The fog has settled in low to the ground and the humidity is high, true autumn is just around the corner and I’m ready for it. Our mail holds parcels of school books for the next homeschool year, we’re re-organizing rooms and talking about fall routines. I’m a reflective (overthinker, maybe) person by nature so I like to think over the past season and dwell on the highlights, remember the lowlights and think about how we will remember summer of 2016.
The biggest memory, the one that was possibly the climax of our year, is our Great Canadian Road trip when we traveled as a family of five for five weeks across this great country of ours and back again.
I don’t remember exactly when it started being fun and worth it. I do know that when we passed the border into Quebec, Jared and I gave each other a high five and the trip felt like it really started. We love to travel, we love to talk about travel and we love to think about all the wonderful places we haven’t been yet, all over the world.
We got the idea for this trip one winter’s night, our new baby boy was just weeks old and we were missing our family across the country. We looked at airline tickets and then quickly talked about other options. What if we drove? Would that be crazy? Yes, it would. Would it be worth it? Absolutely.
Our five weeks were filled with far too many adventures and experiences to summarize in one blog post. On any given day, I’ll tell you a different highlight, a different story that is my favourite.
But for now, here’s what I know about our trip- travel is always, always worth it. Spending time in close quarters, learning how to talk nicely when you’re exhausted or hungry or just can’t stand being in the van for one more minute. Seeing awe-inspiring scenery day after day with my nearest and dearest tops my list of why we travel.
We rehearsed Canada’s topography in little chants and I loved seeing our girls’ faces when we would reach a new landform. Trees, prairies, mountains…
The learning opportunities were out our windows, daily. I wrote about how we did road schooling, here. The giant goose in WaWa, Ontario that is an historic marker for the Trans Canada Highway. The monuments to historic moments in Canada’s history – the route Terry Fox ran to raise awareness for cancer, the train station where a little bear cub named Winnie was bought by a man named Harry and became one of the most beloved bears in history. Tunnels and bridges named after Shakespeare’s characters making me wonder about the man who named them. The difference between the Pacific and the Atlantic ocean, both so captivating and beautiful.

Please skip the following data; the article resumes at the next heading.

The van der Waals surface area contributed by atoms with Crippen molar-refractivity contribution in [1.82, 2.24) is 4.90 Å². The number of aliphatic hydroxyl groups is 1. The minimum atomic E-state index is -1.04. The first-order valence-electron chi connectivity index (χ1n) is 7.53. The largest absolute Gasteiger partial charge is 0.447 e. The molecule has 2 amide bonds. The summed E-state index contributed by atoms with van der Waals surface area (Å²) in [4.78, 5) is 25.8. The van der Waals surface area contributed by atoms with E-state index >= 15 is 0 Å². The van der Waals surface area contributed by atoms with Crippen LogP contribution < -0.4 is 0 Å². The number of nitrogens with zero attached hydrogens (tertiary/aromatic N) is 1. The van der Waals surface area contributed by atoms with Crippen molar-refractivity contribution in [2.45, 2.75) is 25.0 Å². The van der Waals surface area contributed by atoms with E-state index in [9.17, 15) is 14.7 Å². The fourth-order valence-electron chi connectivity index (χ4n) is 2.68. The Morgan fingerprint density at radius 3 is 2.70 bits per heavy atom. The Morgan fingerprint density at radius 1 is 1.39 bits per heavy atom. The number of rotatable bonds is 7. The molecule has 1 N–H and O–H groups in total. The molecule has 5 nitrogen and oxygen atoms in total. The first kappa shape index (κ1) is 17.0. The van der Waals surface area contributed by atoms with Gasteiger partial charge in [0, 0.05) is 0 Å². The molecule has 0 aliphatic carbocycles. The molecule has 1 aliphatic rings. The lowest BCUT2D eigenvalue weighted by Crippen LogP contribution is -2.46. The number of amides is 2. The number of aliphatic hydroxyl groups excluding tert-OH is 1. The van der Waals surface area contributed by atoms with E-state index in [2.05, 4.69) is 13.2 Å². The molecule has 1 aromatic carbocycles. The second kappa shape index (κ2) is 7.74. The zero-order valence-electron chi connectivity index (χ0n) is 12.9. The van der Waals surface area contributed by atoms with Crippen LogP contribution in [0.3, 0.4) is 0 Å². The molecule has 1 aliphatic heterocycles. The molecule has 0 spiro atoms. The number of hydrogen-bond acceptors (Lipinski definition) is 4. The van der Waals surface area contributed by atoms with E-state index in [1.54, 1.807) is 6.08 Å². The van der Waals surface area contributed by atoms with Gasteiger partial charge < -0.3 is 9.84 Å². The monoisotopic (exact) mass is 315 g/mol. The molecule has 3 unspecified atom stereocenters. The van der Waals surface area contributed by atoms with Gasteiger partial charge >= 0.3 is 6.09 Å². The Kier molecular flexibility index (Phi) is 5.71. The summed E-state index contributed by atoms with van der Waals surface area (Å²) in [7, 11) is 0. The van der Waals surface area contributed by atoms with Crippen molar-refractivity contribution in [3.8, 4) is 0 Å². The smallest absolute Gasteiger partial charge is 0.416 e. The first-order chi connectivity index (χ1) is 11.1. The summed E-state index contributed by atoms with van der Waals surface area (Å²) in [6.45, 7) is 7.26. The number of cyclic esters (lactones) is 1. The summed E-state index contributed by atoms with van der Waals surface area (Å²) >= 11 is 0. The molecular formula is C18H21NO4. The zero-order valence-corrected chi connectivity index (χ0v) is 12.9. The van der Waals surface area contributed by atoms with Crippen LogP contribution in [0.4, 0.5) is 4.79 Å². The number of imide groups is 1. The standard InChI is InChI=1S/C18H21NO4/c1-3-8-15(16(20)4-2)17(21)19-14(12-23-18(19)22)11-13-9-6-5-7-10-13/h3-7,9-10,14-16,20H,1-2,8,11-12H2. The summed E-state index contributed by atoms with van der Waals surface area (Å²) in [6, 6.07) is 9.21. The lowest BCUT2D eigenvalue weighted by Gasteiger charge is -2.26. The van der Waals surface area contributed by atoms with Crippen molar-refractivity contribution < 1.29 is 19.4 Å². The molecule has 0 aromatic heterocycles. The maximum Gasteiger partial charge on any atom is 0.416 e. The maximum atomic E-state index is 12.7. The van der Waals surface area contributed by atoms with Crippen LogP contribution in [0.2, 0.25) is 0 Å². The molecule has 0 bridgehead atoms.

The time spent with friends and family was absolutely priceless, we stayed up late night after night, cramming as much conversation in before we hit the road again. Kissing babies that we’ve seen grow up over social media, making new memories with cousins and grandparents and great grandparents. Watching our girls run and play and experience places that we experienced as children ourselves. Kilmeny had her first sleepover with the daughter of my friend, whom I had my first sleepover with decades ago. My sister and I went shopping together and out for coffee, pretending that we didn’t live on the opposite sides of the country then each other and could share a little more then just a few days together. Seven of my eight siblings gathered at my parents’ farm, we stood around the kitchen talking and laughing over a movie, just like no time had passed. We visited Jared’s grandpa’s farm with seven of his fourteen siblings, great grand children playing with the same toys and exploring the same farmland that their parents had played with years ago. I was able to spend a morning with my adored Nana and see her love on my children with the same endearing love she gives to everyone she comes in contact with.
The days of travel sorted themselves into rituals and traditions – coffee as soon as possible and quiet play for the girls while Kieran took his first long nap of the day. Colouring and books and dolls and audio books occupied the girls for hours along with plenty of snacks. We stopped for bathroom breaks and stretches and then kept on going. We kept the iPad for the last couple hours of the day when we were all tired of traveling but still had miles to go before our home for that night. We learned to be flexible and hold plans loosely like when it poured rain when we planned to camp- we drove until midnight and then crashed in a hotel. Or when our air-conditioning unit combusted requiring a day in the shop and an unexpected rest day for us- pool time and pizza and hotel beds. Or when our weekend of camping in the mountains became an afternoon at Lake Louise due to the vehicle issues.
Was it worth it? Absolutely? Will we do it again? Maybe, in ten years. For now, we’re happy to be home and settling into our next season of adventures in Nova Scotia. It all seems like a bit of a blur, like maybe we rushed our first cross-country trip with the kiddos. But both girls can still recite all ten provinces and facts about them, sometimes geographically correct and sometimes a memory from that province. Like collecting eggs in Alberta with Nana or camping with Grandpa and Grandma or playing with friends at Montreal’s jazz festival.
We came across an inukshuk , months after we got home and my daughter and I recited all the different structures we had learned about on our trip and identified this particular one as a window, marking a good view. It’s these layers upon layers of learning and memory that make travel worth it, from learning about inukshuk in Manitoba to seeing one in the wild in our Nova Scotian home.
Thanks for reading and sharing this wonderful adventure with us! I’d love to hear about some of your favourite travel memories!